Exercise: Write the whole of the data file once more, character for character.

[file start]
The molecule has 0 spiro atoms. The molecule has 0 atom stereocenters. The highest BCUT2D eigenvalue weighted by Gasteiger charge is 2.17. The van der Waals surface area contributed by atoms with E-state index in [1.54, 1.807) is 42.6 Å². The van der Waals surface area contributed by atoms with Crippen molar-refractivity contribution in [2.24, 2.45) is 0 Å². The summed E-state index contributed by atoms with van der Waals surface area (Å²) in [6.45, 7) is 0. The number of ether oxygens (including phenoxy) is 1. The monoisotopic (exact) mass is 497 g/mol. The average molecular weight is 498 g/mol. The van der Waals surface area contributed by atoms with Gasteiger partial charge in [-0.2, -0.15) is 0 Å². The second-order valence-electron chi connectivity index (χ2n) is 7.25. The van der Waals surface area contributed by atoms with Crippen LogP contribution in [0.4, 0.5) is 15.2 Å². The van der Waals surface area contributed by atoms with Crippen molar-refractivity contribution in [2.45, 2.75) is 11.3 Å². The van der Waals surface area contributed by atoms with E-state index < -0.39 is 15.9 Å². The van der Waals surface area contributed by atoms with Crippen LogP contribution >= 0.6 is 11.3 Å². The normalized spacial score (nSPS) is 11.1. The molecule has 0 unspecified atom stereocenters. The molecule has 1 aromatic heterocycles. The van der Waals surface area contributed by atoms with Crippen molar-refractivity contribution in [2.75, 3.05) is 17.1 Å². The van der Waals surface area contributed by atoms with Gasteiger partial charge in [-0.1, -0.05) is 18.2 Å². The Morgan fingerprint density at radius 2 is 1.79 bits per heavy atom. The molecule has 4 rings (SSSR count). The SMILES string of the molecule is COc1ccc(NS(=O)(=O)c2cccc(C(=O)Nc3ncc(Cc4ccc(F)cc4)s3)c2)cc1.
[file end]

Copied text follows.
The molecule has 0 spiro atoms. The molecule has 0 atom stereocenters. The highest BCUT2D eigenvalue weighted by Gasteiger charge is 2.17. The van der Waals surface area contributed by atoms with E-state index in [1.54, 1.807) is 42.6 Å². The van der Waals surface area contributed by atoms with Crippen molar-refractivity contribution in [2.24, 2.45) is 0 Å². The summed E-state index contributed by atoms with van der Waals surface area (Å²) in [6.45, 7) is 0. The number of ether oxygens (including phenoxy) is 1. The monoisotopic (exact) mass is 497 g/mol. The average molecular weight is 498 g/mol. The van der Waals surface area contributed by atoms with Gasteiger partial charge in [-0.2, -0.15) is 0 Å². The second-order valence-electron chi connectivity index (χ2n) is 7.25. The van der Waals surface area contributed by atoms with Crippen LogP contribution in [0.4, 0.5) is 15.2 Å². The van der Waals surface area contributed by atoms with Crippen molar-refractivity contribution in [2.45, 2.75) is 11.3 Å². The van der Waals surface area contributed by atoms with E-state index < -0.39 is 15.9 Å². The van der Waals surface area contributed by atoms with Crippen LogP contribution >= 0.6 is 11.3 Å². The normalized spacial score (nSPS) is 11.1. The molecule has 0 unspecified atom stereocenters. The molecule has 1 aromatic heterocycles. The van der Waals surface area contributed by atoms with Crippen molar-refractivity contribution in [2.75, 3.05) is 17.1 Å². The van der Waals surface area contributed by atoms with Gasteiger partial charge in [-0.1, -0.05) is 18.2 Å². The Morgan fingerprint density at radius 2 is 1.79 bits per heavy atom. The molecule has 4 rings (SSSR count). The SMILES string of the molecule is COc1ccc(NS(=O)(=O)c2cccc(C(=O)Nc3ncc(Cc4ccc(F)cc4)s3)c2)cc1.